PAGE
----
As the name implies, wine is the main focus at this bustling bar-restaurant, with a food menu designed to play a supporting role. Wine prices are extremely reasonable (the shop is run by the Seijo Ishii grocery chain), with quite a few wines priced at Y2800 or Y3200 per bottle, although you can certainly spend more if you're so inclined. There are usually around twenty choices by the glass, and the ever-changing three-glass tasting flights are a nice option.
Wine goes with cheese of course, and the menu offers several different assorted cheese platters. One unusual dish is the camembert fondue - basically just a whole grilled camembert served with roast vegetables. The four-cheese gnocchi is an excellent delivery vehicle for good cheeses, and it's put together with a perfect balance of pecorino, blue and wash cheeses.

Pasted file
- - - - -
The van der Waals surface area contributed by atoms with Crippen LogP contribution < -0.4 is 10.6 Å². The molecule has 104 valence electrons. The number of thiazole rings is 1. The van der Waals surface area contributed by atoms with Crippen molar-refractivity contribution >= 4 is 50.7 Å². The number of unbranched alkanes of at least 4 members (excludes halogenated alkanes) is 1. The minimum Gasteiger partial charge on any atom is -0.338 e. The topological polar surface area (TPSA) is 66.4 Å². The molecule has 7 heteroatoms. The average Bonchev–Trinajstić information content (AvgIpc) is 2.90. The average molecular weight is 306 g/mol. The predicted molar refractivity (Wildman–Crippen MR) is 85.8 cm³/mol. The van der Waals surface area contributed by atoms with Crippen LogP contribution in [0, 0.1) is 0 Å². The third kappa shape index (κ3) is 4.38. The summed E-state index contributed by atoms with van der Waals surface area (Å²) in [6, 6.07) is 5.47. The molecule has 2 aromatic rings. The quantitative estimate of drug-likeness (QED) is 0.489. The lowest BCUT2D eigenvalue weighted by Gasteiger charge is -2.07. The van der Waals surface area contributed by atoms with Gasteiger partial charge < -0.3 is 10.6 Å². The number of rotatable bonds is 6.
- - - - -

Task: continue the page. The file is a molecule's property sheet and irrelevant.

Simple meat dishes are the other strong point here, starting with a plate of six different hams and salamis. The grilled-meat platter makes a nice followup, and with ample portions of grilled beef, pork and chicken it's big enough to share among three or four people. Grilled Australian lamb chops are another highlight.
The dining room is quite stylish in a Parisian bistro sort of way, with wood furnishings, tiled walls and floor-to-ceiling windows. Most seating is on high stools, although there are some regular-height chairs as well. Service is friendly and competent, and wine advice is spot-on.
The atmosphere is casual, so it's comfortable to just drop in for a glass of wine and a snack, or you might want to stay for a full, multi-course meal. Budget around Y3000-4500 or so for a full dinner with drinks, or around Y1000 at lunchtime. Reservations are recommended if you're coming at peak dinner hour.
This book will introduce you to more than twenty of Japan's favorite specialty foods that are less well known abroad, along with a guide to the best places in Tokyo to try them and expert tips on what to order. From Bento.com.